You are here

Michela Burla uses computer modeling to illustrate human impact on the mighty Columbia River

August 8, 2010 Michela Burla

The recipient of a Fulbright Scholarship, Michela Burla left her native Italy in 2001 with a degree in Civil and Environmental Engineering to join OHSU’s Center for Coastal Margin Observation and Prediction (CMOP) and begin her Ph.D. thesis, The Columbia River Estuary and Plume: Natural Variability, Anthropogenic Change and Physical Habitat for Salmon. She successfully defended in July 2009 and will officially earned her degree last June. “The river and its plume is a relatively unique system,” she said. “It is important to the geography and social culture of the region, as well as being a key river for salmon production and fishing.” She was, you might say, lured.

Dr. Burla used computer modeling to study natural variability and change in the lower river system, and compared it with the changes wrought by human development. “The estuary has undergone significant human development in the past 150 to 200 years,” she said. “Development brings conflict. Hydropower production, diking and dredging, and other human activities all have an impact, particularly on salmon.” Dr. Burla’s research also uncovered interesting differences in the way the plume – the area of brackish water formed by the mixing of salt and fresh water off the mouth of the river – may affect survival of different salmon species. “The plume is a highly variable feature in the system, responding within hours to wind shifts off the mouth of the Columbia River and to daily, seasonal and interannual changes in river discharge. “Steelhead appear to take advantage of the plume to move quickly away from the coast, where predation is high, for a more direct migration route to the Gulf of Alaska. Changes in the plume structure, however, do not appear to affect survival of Chinook salmon, which reside for a longer time closer to shore.”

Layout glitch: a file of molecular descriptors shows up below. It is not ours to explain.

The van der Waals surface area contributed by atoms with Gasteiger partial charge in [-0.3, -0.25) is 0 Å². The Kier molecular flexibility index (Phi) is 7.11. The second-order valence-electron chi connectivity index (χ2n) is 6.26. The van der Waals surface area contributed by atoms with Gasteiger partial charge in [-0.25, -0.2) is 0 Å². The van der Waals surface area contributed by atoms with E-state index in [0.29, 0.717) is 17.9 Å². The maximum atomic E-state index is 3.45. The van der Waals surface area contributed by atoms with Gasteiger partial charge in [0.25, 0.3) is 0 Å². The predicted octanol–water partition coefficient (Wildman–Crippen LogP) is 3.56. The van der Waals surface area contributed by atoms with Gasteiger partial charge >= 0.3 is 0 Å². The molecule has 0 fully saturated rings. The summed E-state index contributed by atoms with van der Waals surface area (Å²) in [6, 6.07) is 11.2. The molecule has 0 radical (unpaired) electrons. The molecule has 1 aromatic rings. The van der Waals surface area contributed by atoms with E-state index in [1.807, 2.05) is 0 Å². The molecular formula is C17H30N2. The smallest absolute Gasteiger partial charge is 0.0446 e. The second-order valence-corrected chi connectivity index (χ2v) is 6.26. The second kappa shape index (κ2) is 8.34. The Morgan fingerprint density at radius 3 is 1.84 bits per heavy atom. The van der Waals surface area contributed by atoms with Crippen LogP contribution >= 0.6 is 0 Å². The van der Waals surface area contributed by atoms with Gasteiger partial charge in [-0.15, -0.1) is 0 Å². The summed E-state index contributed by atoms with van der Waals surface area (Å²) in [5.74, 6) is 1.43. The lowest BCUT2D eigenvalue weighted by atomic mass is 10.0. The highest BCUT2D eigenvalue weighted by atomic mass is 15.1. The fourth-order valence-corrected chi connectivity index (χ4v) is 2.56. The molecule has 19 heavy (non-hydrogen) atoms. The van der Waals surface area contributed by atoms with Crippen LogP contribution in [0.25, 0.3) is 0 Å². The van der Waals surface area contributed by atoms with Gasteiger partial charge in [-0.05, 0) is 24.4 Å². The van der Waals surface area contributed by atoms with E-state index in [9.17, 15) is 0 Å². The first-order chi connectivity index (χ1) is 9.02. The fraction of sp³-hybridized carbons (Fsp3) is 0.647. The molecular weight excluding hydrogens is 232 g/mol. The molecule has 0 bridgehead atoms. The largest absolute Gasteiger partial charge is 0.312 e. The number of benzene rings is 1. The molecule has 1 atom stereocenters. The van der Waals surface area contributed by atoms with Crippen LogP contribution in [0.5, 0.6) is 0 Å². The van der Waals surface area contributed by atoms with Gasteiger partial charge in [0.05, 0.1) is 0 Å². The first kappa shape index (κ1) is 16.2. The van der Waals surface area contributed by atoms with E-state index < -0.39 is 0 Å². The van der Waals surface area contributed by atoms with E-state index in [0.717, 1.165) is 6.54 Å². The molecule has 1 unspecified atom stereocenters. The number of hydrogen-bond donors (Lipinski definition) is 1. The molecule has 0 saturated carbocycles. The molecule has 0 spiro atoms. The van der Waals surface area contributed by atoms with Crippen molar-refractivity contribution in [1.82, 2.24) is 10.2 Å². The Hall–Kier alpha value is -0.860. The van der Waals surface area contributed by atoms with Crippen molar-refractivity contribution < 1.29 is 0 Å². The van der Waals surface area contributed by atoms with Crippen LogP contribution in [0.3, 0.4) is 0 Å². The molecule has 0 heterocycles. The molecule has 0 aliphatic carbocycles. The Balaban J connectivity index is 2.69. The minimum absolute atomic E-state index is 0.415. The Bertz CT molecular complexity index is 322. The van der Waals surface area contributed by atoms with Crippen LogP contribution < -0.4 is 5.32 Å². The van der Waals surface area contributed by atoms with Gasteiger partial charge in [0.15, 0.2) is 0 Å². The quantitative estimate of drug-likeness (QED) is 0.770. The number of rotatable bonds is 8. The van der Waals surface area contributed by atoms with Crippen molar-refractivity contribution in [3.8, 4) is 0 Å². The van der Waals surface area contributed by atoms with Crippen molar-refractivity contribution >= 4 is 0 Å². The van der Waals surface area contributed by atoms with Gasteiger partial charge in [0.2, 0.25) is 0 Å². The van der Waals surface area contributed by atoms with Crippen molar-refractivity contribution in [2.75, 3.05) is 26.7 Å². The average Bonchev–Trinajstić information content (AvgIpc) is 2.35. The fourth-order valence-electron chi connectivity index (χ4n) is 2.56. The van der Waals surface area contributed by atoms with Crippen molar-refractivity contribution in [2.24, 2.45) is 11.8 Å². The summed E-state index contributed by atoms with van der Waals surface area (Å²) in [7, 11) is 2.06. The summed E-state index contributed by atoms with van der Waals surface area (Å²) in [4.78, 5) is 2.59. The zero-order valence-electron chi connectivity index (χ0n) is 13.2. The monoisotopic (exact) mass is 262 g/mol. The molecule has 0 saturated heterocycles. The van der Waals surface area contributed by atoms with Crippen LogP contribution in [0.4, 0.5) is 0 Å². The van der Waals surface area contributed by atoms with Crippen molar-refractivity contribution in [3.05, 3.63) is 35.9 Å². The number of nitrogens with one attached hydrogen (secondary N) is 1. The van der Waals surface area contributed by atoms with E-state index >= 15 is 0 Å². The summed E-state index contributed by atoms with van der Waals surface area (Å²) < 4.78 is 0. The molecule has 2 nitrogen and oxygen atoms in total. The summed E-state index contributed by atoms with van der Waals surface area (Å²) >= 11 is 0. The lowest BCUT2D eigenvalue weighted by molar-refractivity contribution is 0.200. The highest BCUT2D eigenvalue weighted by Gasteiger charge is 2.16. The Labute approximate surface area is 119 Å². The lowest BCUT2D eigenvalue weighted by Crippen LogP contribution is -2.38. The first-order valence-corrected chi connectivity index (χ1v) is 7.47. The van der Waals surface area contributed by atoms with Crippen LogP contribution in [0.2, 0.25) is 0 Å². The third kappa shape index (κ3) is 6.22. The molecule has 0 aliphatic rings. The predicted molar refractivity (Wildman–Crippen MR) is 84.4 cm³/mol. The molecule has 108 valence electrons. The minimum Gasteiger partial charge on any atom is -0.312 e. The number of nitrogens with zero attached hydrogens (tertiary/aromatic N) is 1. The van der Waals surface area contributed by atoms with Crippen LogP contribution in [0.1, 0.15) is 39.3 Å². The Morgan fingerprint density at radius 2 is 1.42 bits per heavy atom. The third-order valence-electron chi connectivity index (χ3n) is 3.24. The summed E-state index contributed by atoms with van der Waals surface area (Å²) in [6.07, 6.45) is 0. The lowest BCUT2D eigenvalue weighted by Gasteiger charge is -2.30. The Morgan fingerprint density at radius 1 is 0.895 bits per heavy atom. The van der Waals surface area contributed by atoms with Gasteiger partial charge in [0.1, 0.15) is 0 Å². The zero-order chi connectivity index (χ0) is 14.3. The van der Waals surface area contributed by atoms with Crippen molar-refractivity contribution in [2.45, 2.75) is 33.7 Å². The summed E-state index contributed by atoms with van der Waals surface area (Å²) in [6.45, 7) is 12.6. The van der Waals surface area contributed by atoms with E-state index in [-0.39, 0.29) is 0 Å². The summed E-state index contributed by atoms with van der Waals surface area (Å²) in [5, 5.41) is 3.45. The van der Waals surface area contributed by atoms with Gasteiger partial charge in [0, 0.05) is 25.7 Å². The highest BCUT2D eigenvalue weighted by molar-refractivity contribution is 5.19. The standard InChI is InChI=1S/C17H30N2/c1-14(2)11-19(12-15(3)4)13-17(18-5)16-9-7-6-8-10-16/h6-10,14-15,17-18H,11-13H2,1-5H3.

Dr. Burla worked closely with the National Oceanic and Atmospheric Administration in Washington, D.C., during her studies, also completing a policy fellowship with the agency. She is currently a resident in Europe, where she hopes to build on her findings and use the techniques she developed during her Ph.D. studies to increase understanding of similar environmental systems there.

“I had no background in oceanography or computer modeling,” she said. “But CMOP uniquely gave me the chance to do what I love – interdisciplinary work melding many different environments, players and backgrounds. It was very interesting to put all the pieces together.”


Article written by the Office of the Dean, OHSU School of Medicine

Related Links

» Video of Dr. Burla’s thesis defense
» OHSU School of Medicine news website
» National Oceanic and Atmospheric Administration website